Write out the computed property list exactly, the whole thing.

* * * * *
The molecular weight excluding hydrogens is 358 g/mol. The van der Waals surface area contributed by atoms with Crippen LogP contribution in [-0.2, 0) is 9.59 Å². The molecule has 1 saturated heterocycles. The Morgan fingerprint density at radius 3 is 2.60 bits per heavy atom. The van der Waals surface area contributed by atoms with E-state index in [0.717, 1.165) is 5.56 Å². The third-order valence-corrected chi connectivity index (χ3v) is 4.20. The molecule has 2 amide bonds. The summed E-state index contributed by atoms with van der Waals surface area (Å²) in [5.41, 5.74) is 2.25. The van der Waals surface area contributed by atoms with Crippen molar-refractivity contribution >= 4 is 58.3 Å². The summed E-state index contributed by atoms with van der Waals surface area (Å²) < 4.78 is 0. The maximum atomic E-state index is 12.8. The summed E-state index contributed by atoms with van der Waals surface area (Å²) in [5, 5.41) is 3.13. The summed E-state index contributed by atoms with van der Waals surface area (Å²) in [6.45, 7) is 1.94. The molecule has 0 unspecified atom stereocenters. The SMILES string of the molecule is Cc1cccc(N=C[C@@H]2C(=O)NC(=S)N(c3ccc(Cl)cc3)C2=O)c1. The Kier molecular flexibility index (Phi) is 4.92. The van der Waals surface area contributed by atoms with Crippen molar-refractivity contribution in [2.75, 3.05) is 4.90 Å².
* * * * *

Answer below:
The molecular weight excluding hydrogens is 358 g/mol. The van der Waals surface area contributed by atoms with Crippen LogP contribution in [-0.2, 0) is 9.59 Å². The molecule has 1 saturated heterocycles. The Morgan fingerprint density at radius 3 is 2.60 bits per heavy atom. The van der Waals surface area contributed by atoms with E-state index in [0.717, 1.165) is 5.56 Å². The third-order valence-corrected chi connectivity index (χ3v) is 4.20. The molecule has 2 amide bonds. The summed E-state index contributed by atoms with van der Waals surface area (Å²) in [5.41, 5.74) is 2.25. The van der Waals surface area contributed by atoms with Crippen molar-refractivity contribution >= 4 is 58.3 Å². The summed E-state index contributed by atoms with van der Waals surface area (Å²) < 4.78 is 0. The maximum atomic E-state index is 12.8. The summed E-state index contributed by atoms with van der Waals surface area (Å²) in [5, 5.41) is 3.13. The summed E-state index contributed by atoms with van der Waals surface area (Å²) in [6.45, 7) is 1.94. The molecule has 0 unspecified atom stereocenters. The SMILES string of the molecule is Cc1cccc(N=C[C@@H]2C(=O)NC(=S)N(c3ccc(Cl)cc3)C2=O)c1. The Kier molecular flexibility index (Phi) is 4.92. The van der Waals surface area contributed by atoms with Crippen molar-refractivity contribution in [2.75, 3.05) is 4.90 Å².